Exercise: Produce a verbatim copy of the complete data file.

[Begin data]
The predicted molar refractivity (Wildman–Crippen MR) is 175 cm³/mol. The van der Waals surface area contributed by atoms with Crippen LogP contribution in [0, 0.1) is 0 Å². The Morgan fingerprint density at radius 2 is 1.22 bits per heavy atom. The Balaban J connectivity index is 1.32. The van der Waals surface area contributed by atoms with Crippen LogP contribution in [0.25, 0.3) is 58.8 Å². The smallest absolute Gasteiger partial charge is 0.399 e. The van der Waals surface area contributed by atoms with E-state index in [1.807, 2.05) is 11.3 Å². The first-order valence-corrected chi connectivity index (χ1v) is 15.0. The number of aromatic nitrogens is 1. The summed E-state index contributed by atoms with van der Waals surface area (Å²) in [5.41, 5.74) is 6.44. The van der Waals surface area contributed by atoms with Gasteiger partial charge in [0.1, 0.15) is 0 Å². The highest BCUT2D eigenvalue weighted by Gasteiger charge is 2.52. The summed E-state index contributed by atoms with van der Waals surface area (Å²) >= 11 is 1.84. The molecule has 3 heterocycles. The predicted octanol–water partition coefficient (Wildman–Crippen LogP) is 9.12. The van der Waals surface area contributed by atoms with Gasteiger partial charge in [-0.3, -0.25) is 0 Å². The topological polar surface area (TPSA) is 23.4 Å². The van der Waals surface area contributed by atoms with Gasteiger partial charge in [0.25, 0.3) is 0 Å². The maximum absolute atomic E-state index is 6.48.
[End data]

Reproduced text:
The predicted molar refractivity (Wildman–Crippen MR) is 175 cm³/mol. The van der Waals surface area contributed by atoms with Crippen LogP contribution in [0, 0.1) is 0 Å². The Morgan fingerprint density at radius 2 is 1.22 bits per heavy atom. The Balaban J connectivity index is 1.32. The van der Waals surface area contributed by atoms with Crippen LogP contribution in [0.25, 0.3) is 58.8 Å². The smallest absolute Gasteiger partial charge is 0.399 e. The van der Waals surface area contributed by atoms with E-state index in [1.807, 2.05) is 11.3 Å². The first-order valence-corrected chi connectivity index (χ1v) is 15.0. The number of aromatic nitrogens is 1. The summed E-state index contributed by atoms with van der Waals surface area (Å²) in [5.41, 5.74) is 6.44. The van der Waals surface area contributed by atoms with Gasteiger partial charge in [0.1, 0.15) is 0 Å². The highest BCUT2D eigenvalue weighted by Gasteiger charge is 2.52. The summed E-state index contributed by atoms with van der Waals surface area (Å²) >= 11 is 1.84. The molecule has 3 heterocycles. The predicted octanol–water partition coefficient (Wildman–Crippen LogP) is 9.12. The van der Waals surface area contributed by atoms with Gasteiger partial charge in [-0.3, -0.25) is 0 Å². The topological polar surface area (TPSA) is 23.4 Å². The van der Waals surface area contributed by atoms with Gasteiger partial charge in [0.25, 0.3) is 0 Å². The maximum absolute atomic E-state index is 6.48.